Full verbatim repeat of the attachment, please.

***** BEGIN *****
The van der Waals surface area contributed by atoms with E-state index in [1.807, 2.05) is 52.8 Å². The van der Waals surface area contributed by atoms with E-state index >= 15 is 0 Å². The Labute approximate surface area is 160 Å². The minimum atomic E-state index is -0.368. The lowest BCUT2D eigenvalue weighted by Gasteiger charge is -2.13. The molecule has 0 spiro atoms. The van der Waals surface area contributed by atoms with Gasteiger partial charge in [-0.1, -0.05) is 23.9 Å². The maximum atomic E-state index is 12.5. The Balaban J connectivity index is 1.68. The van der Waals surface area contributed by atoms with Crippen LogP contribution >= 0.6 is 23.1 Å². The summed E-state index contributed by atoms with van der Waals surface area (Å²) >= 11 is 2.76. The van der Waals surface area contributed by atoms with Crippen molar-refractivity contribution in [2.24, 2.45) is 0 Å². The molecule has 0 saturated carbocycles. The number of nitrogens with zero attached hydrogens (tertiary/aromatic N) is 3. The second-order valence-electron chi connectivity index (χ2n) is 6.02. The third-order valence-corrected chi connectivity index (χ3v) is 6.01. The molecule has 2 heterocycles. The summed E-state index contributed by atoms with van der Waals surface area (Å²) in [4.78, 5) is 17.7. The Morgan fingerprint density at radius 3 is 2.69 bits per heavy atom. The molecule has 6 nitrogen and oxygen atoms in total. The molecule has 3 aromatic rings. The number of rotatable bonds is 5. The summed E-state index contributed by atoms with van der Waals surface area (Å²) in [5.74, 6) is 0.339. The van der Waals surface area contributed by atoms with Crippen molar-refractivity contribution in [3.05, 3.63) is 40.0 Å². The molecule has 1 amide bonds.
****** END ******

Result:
The van der Waals surface area contributed by atoms with E-state index in [1.807, 2.05) is 52.8 Å². The van der Waals surface area contributed by atoms with E-state index >= 15 is 0 Å². The Labute approximate surface area is 160 Å². The minimum atomic E-state index is -0.368. The lowest BCUT2D eigenvalue weighted by Gasteiger charge is -2.13. The molecule has 0 spiro atoms. The van der Waals surface area contributed by atoms with Gasteiger partial charge in [-0.1, -0.05) is 23.9 Å². The maximum atomic E-state index is 12.5. The Balaban J connectivity index is 1.68. The van der Waals surface area contributed by atoms with Crippen LogP contribution >= 0.6 is 23.1 Å². The summed E-state index contributed by atoms with van der Waals surface area (Å²) >= 11 is 2.76. The van der Waals surface area contributed by atoms with Crippen molar-refractivity contribution in [2.24, 2.45) is 0 Å². The molecule has 0 saturated carbocycles. The number of nitrogens with zero attached hydrogens (tertiary/aromatic N) is 3. The second-order valence-electron chi connectivity index (χ2n) is 6.02. The third-order valence-corrected chi connectivity index (χ3v) is 6.01. The molecule has 2 heterocycles. The summed E-state index contributed by atoms with van der Waals surface area (Å²) in [4.78, 5) is 17.7. The Morgan fingerprint density at radius 3 is 2.69 bits per heavy atom. The molecule has 6 nitrogen and oxygen atoms in total. The molecule has 3 aromatic rings. The number of rotatable bonds is 5. The summed E-state index contributed by atoms with van der Waals surface area (Å²) in [5.74, 6) is 0.339. The van der Waals surface area contributed by atoms with Crippen molar-refractivity contribution in [3.05, 3.63) is 40.0 Å². The molecule has 1 amide bonds.